BLAIRSTOWN – Josh Gottheimer takes some heat for not holding official “town halls.” He says visiting diners and talking to patrons is just as beneficial.
And at least for Thursday afternoon, he was right. The opinions offered at what the Fifth District congressman calls, “Cup of Joe with Josh” town halls were as wide ranging as any structured setting.
Crammed into the Blairstown Diner, a cozy place in rural Warren County, were left wingers wanting to impeach the president, an NRA member with a pro-Donald Trump baseball cap. a man who seemed to blame all of society’s ills on “illegal aliens,” and people who simply wanted to raise specific concerns with the congressman.
It was near the end of Gottheimer’s hour-long visit that impeachment was raised. The questioner and her friends, some of whom were from the more liberal Bergen County part of the district, were pro-impeachment,
Gottheimer is not. He said he prefers letting the courts handle the matter. By that, he means Congress using its subpoena power to access records and compel the unwilling to testify. He said the first goal of Congress is “to get answers.”
In contrast, a few tables away was at least one Democrat, or former Democrat, who told Gottheimer the party was drifting, or perhaps careening, too far left. That was Jerome Rubin of Randolph, which actually is out of the district. Rubin put his concerns on a sheet of paper and handed it to the congressman.
Rubin had written that Democrats were becoming anti-Semitic, anti-Israel and pro-socialist.
“They’re certainly not my views,”‘ Gottheimer replied.
Joining the conversation, perhaps to Gottheimer’s regret, was Mark Quick, of Hardyston, who has run unsuccessfully for local political office.
Quick, who said he may enter next year’s GOP congressional primary in the Fifth District, raised a number of questions and then proceeded to answer his own questions.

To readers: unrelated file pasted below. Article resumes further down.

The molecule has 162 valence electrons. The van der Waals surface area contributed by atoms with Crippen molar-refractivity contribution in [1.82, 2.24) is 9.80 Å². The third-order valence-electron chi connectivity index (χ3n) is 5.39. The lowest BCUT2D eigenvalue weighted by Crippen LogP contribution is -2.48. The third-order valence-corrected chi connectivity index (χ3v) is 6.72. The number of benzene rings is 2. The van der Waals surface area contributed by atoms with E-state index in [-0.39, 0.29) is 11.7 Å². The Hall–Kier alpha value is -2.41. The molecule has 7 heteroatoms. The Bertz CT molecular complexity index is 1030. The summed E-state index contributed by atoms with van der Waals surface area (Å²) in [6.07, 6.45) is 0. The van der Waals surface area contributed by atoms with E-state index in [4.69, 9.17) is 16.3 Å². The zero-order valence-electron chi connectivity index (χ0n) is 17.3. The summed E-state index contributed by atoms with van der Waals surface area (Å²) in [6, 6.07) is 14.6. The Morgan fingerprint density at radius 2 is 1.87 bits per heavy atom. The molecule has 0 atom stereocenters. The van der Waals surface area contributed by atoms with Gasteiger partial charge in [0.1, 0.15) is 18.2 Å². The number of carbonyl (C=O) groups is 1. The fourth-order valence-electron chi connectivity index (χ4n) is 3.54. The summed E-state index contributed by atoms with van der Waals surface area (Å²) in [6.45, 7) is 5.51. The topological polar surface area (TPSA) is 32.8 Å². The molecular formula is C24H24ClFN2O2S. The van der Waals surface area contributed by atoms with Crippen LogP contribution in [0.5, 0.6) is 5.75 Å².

If jobs are short in New Jersey, it’s the fault of “illegal aliens.” Ditto for problems with health care, the opioid crisis and education spending.
In the face of this, others at the table grew a bit impatient, but Gottheimer kept his cool. He said he would be willing to further discuss things with Quick, but added. “I deal with facts.” That may limit any conversation.
In comparison, the congressman probably found the NRA booster easier to take, even if they disagreed. The NRA member said he didn’t support so-called red flag laws that would take guns away from those mentally unfit to have them. His concern was that he didn’t trust the people making that diagnosis. As a point of fact, the president has offered general support for red flag laws.
The official reason for the diner visits is not to entertain extremists, but to answer important and sometimes mundane questions from constituents. This visit was officially geared to seniors and Gottheimer stressed the work he’s doing to lower drug prices and to crackdown on scams targeting the elderly.
One group of residents complained about a lack of public transportation in Warren and Sussex counties, a common lament.
“This transportation (problem), I’ve been working a lot on,” the congressman said.
One glimmer of hope is the Lackawanna Cutoff, the historic name for a project that would provide passenger rail service from eastern Pennsylvania through northwest New Jersey and points east. We may see that in five years, Gottheimer said.
Maybe. Keep in mind that the proposal has been around for at least 30 years.